9 Songs

EDITORS’ NOTES

Not only does Viper’s Drag pair trumpeter/arranger Steven Bernstein and New Orleans pianist Henry Butler as coleaders, it also rolls through the classic early-jazz songbooks of Fats Waller and Jelly Roll Morton. The duo are backed throughout by The Hot 9, which features the horns from Bernstein’s Millennial Territory Band alongside the rhythm tandem of bassist Reginald Veal and drummer Herlin Riley, who's played with Wynton Marsalis. A pianist who has the whole history of New Orleans music at his fingertips, Butler shines on “Give Me a Pigfoot” and gives a history lesson on the title track. Butler adds vocals to “Buddy Bolden’s Blues” and “Some Iko” and wrote “Henry’s Boogie” and “Dixie Walker.” For his part, Bernstein’s horn charts—big and brash, a little messy, and not afraid of some dissonance—are on par with his soundtrack work on Robert Altman’s Kansas City, particularly on cuts like “I Left My Baby” and a far-out version of “Wolverine Blues.” Far from fossils for moldy figs, this sweaty session transports old-time jazz into the new millennium.

EDITORS’ NOTES

Not only does Viper’s Drag pair trumpeter/arranger Steven Bernstein and New Orleans pianist Henry Butler as coleaders, it also rolls through the classic early-jazz songbooks of Fats Waller and Jelly Roll Morton. The duo are backed throughout by The Hot 9, which features the horns from Bernstein’s Millennial Territory Band alongside the rhythm tandem of bassist Reginald Veal and drummer Herlin Riley, who's played with Wynton Marsalis. A pianist who has the whole history of New Orleans music at his fingertips, Butler shines on “Give Me a Pigfoot” and gives a history lesson on the title track. Butler adds vocals to “Buddy Bolden’s Blues” and “Some Iko” and wrote “Henry’s Boogie” and “Dixie Walker.” For his part, Bernstein’s horn charts—big and brash, a little messy, and not afraid of some dissonance—are on par with his soundtrack work on Robert Altman’s Kansas City, particularly on cuts like “I Left My Baby” and a far-out version of “Wolverine Blues.” Far from fossils for moldy figs, this sweaty session transports old-time jazz into the new millennium.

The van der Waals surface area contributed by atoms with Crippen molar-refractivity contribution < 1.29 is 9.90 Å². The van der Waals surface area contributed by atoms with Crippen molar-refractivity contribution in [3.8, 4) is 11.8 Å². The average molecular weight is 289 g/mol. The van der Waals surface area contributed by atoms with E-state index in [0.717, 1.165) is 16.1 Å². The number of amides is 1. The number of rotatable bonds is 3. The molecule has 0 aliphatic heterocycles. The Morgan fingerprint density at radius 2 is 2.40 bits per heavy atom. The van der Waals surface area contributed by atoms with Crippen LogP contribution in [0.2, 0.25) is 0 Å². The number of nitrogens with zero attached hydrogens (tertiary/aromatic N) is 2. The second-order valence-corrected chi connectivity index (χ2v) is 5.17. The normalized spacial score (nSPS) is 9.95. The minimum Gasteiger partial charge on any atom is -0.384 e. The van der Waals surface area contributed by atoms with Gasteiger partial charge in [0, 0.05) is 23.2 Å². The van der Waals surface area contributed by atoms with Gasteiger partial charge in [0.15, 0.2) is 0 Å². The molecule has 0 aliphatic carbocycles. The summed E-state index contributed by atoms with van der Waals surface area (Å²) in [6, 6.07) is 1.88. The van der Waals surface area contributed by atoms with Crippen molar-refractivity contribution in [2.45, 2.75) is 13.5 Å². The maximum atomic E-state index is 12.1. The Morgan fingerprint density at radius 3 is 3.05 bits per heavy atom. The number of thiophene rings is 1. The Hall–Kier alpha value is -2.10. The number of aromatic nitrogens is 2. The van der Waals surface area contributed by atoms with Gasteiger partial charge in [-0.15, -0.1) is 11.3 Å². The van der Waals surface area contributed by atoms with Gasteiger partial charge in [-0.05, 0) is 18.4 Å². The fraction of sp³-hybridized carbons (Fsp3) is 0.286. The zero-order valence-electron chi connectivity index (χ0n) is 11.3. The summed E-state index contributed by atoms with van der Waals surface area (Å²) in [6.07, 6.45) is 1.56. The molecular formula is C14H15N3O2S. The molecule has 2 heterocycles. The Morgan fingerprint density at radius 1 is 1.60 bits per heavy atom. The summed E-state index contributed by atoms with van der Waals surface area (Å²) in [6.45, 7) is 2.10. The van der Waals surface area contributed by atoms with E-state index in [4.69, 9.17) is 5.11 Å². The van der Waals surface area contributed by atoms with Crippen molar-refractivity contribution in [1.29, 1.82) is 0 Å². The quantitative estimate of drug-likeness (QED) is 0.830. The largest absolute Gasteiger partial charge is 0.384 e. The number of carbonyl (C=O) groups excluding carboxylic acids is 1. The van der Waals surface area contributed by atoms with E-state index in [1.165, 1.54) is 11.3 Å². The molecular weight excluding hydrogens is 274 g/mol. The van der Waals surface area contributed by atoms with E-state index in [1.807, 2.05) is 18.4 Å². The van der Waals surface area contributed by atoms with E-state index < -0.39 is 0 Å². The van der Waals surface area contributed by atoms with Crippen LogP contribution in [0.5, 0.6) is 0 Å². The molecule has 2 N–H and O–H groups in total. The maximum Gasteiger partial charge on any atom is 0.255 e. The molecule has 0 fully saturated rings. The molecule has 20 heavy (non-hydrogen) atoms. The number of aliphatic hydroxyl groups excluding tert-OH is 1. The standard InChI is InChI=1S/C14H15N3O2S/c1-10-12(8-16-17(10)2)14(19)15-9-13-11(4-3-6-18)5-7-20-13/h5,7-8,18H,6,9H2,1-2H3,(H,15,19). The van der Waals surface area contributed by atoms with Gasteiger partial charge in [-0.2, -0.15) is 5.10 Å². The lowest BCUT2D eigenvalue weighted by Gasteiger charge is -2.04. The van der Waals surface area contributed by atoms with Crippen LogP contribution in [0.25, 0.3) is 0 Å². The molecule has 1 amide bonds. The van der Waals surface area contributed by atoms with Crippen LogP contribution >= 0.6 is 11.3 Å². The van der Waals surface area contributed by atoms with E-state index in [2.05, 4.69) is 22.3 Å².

TITLE TIME PRICE
6:46 $1.29
6:20 $1.29
5:14 $1.29
5:35 $1.29
5:53 $1.29
5:41 $1.29
6:20 $1.29
5:53 $1.29
3:58 $1.29

Customer Reviews

4 out of 5

18 Ratings

A Bastion of Jazz

Alexandre Carney,

Butler and Bernstein truly demonstrate that they’re not simply keeping the flame of jazz alive, they’re reinvigorating it with daring arrangements that fuse the timeless with the surprising. Henry Butler’s piano playing is as always incredible, and backed by Bernstein’s solid command and the dynamic Hot 9, this is an instant classic for the ages (and a noble introduction for a younger generation).

Maestros on the prowl

DoctorJimboWalsh,

Maybe the most significant recording of the 21st century. Harkening back to the birth of the last century, Butler and Bernstein combine to make amazing new music. Real tempos, real chops and a whole lot of soul.

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